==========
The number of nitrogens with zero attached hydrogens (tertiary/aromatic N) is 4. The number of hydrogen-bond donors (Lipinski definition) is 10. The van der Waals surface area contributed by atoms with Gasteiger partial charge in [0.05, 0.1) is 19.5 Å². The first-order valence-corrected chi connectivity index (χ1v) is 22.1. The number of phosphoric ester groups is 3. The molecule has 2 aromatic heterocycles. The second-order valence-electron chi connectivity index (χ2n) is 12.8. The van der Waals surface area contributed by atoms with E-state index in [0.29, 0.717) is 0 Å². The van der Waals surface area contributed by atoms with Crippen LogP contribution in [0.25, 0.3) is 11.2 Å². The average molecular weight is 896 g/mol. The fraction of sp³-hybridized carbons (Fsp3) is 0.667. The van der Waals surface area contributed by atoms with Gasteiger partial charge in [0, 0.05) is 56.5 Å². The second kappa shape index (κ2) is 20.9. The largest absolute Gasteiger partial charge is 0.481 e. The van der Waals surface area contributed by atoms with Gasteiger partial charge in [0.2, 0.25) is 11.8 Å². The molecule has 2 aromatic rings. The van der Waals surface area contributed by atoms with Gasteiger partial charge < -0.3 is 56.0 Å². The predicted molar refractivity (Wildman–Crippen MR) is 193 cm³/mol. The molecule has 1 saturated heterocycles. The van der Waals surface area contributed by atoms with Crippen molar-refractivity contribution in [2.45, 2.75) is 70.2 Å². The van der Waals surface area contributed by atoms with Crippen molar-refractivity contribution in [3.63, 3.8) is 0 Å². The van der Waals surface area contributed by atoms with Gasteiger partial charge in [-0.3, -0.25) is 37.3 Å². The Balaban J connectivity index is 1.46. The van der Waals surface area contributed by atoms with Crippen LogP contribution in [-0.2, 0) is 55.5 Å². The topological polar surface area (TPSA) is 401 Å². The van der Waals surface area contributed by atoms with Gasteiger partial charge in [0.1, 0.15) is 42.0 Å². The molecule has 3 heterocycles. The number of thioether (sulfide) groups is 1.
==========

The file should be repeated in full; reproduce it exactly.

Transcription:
The number of nitrogens with zero attached hydrogens (tertiary/aromatic N) is 4. The number of hydrogen-bond donors (Lipinski definition) is 10. The van der Waals surface area contributed by atoms with Gasteiger partial charge in [0.05, 0.1) is 19.5 Å². The first-order valence-corrected chi connectivity index (χ1v) is 22.1. The number of phosphoric ester groups is 3. The molecule has 2 aromatic heterocycles. The second-order valence-electron chi connectivity index (χ2n) is 12.8. The van der Waals surface area contributed by atoms with E-state index in [0.29, 0.717) is 0 Å². The van der Waals surface area contributed by atoms with Crippen LogP contribution in [0.25, 0.3) is 11.2 Å². The average molecular weight is 896 g/mol. The fraction of sp³-hybridized carbons (Fsp3) is 0.667. The van der Waals surface area contributed by atoms with Gasteiger partial charge in [0, 0.05) is 56.5 Å². The second kappa shape index (κ2) is 20.9. The largest absolute Gasteiger partial charge is 0.481 e. The van der Waals surface area contributed by atoms with Gasteiger partial charge in [0.2, 0.25) is 11.8 Å². The molecule has 2 aromatic rings. The van der Waals surface area contributed by atoms with Gasteiger partial charge < -0.3 is 56.0 Å². The predicted molar refractivity (Wildman–Crippen MR) is 193 cm³/mol. The molecule has 1 saturated heterocycles. The van der Waals surface area contributed by atoms with Crippen molar-refractivity contribution in [2.45, 2.75) is 70.2 Å². The van der Waals surface area contributed by atoms with Crippen molar-refractivity contribution in [3.63, 3.8) is 0 Å². The van der Waals surface area contributed by atoms with Gasteiger partial charge in [-0.3, -0.25) is 37.3 Å². The Balaban J connectivity index is 1.46. The van der Waals surface area contributed by atoms with Crippen LogP contribution in [-0.2, 0) is 55.5 Å². The topological polar surface area (TPSA) is 401 Å². The van der Waals surface area contributed by atoms with Gasteiger partial charge in [0.1, 0.15) is 42.0 Å². The molecule has 3 heterocycles. The number of thioether (sulfide) groups is 1.